SpaceX has set a new record for a private company by launching two rockets in just over 48 hours. On Friday, from Cape Canaveral the BulgariaSat 1 communications satellite was launched, while on Sunday, from the Vandenberg base in California 10 satellites of the Iridium NEXT constellation were launched. In both cases the first stage successfully landed.
Blog about launch vehicles: rockets or aircraft
A few hours ago the SES-10 satellite was launched on a Falcon 9 rocket from Cape Canaveral. The innovation compared to regular launches of this type is that the rocket’s first stage was already used in a previous mission. It’s the first time that this happens in an actual mission.
The Falcon 9 rocket’s first stage did its job and after the second stage successfully separated it landed for the second time on the “Of course I still love you” dron ship. It will be brought back to the mainland and subjected to a new series of checks and tests to understand how it endured its second mission.
Elon Musk, SpaceX founder and CEO, has announced that his company was hired to send two people on a private journey around the Moon in 2018. Musk didn’t reveal the two persons’ identity nor indicated the journey’s cost but merely stated that they have already paid a substantial deposit. The journey will be made on the Dragon V2 spacecraft, the version developed precisely for manned missions, which will be launched on a Falcon Heavy rocket.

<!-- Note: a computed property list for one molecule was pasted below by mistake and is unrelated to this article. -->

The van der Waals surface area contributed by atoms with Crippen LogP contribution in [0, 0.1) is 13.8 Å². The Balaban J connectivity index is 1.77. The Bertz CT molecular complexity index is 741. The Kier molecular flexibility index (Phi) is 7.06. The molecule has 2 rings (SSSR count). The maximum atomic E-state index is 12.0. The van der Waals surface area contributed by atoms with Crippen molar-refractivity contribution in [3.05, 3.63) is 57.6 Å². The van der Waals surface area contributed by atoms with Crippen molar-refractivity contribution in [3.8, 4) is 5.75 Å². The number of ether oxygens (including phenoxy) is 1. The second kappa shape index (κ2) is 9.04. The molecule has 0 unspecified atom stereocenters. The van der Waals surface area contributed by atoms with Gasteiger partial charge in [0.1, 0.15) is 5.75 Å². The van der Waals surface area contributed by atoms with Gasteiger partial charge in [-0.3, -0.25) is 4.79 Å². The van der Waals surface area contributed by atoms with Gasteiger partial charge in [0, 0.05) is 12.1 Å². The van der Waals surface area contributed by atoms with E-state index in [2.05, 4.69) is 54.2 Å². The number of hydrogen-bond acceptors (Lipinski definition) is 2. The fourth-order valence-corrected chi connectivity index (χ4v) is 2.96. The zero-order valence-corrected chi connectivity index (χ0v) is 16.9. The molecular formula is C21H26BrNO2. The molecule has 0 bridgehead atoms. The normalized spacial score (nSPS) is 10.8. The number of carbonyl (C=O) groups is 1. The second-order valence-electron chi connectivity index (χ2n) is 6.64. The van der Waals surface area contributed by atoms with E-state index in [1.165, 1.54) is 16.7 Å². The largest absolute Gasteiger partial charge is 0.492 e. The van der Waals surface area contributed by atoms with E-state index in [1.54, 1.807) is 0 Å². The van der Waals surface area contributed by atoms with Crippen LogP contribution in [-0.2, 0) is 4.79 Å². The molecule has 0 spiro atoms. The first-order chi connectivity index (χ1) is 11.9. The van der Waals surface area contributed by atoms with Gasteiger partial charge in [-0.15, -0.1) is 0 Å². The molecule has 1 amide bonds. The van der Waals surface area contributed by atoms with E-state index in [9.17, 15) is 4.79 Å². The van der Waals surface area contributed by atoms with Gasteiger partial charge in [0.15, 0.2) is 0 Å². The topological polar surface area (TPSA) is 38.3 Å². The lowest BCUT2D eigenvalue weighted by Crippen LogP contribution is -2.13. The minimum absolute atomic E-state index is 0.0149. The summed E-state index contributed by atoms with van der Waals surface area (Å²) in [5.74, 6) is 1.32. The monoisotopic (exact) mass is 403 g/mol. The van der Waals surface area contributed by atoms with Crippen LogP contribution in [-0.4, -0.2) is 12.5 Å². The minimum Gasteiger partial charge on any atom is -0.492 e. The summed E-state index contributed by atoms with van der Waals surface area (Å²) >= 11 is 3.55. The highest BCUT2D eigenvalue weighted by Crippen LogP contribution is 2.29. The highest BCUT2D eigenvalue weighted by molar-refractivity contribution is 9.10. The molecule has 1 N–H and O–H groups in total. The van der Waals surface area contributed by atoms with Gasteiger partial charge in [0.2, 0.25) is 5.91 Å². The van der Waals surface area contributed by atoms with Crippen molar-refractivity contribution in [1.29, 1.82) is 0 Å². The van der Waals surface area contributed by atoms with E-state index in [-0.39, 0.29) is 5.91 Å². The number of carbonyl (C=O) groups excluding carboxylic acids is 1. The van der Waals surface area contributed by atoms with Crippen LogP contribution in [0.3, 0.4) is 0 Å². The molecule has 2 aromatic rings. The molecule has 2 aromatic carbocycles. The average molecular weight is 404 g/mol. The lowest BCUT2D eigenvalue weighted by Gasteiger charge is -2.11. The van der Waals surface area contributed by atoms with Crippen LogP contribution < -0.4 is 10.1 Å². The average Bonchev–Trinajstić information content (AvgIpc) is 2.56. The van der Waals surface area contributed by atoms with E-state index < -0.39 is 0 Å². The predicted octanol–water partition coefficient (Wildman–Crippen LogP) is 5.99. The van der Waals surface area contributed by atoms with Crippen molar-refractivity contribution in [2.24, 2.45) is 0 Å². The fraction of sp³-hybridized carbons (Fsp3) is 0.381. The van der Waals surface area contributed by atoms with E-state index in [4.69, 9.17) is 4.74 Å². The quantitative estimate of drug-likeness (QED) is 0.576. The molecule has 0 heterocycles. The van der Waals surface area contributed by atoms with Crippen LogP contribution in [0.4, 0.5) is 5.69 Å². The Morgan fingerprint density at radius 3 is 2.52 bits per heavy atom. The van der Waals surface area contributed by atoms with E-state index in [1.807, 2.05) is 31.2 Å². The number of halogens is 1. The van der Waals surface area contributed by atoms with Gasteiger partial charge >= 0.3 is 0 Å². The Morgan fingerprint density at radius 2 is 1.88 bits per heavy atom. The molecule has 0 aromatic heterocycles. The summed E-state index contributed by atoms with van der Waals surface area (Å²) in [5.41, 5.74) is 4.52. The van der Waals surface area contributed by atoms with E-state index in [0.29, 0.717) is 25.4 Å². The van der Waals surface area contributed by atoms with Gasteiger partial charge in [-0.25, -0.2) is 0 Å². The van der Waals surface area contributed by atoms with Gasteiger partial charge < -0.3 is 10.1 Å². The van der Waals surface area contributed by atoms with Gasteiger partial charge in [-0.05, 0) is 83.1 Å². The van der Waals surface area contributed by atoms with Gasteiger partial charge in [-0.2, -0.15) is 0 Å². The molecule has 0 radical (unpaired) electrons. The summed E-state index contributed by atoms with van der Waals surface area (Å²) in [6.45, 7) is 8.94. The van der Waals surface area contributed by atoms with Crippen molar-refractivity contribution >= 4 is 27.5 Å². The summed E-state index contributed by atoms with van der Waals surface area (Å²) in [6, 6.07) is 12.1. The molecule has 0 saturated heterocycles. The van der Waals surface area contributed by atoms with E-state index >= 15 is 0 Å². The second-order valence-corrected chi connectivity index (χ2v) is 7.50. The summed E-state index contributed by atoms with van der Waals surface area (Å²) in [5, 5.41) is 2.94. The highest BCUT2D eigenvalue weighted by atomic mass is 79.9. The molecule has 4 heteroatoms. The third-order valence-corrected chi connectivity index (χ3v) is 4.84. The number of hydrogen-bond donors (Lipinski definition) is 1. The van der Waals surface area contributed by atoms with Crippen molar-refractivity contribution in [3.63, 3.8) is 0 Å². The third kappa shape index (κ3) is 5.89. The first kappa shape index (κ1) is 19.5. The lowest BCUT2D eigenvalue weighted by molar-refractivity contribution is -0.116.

It was late afternoon in California when Orbital ATK’s Cygnus spacecraft blasted off atop an Antares rocket from the Mid-Atlantic Regional Spaceport (MARS), part of NASA’s Wallops Flight Facility (WFF) on Wallops Island. After about nine minutes it successfully separated from the rocket’s last stage went en route to its destination. This is its sixth official mission, called Orbital-5 or simply Orb-5 but also CRS OA-5, to transport supplies to the International Space Station for NASA.
SpaceX announced plans to send its first commercial mission to the planet Mars as early as 2018. In Elon Musk’s company’s plans, the journey will be carried out automatically by the Red Dragon spacecraft, a variant of the Dragon 2. The Red Dragon will be launched atop a Falcon Heavy rocket, the version of SpaceX rocket with two additional boosters. NASA will provide technical support but will not fund the mission.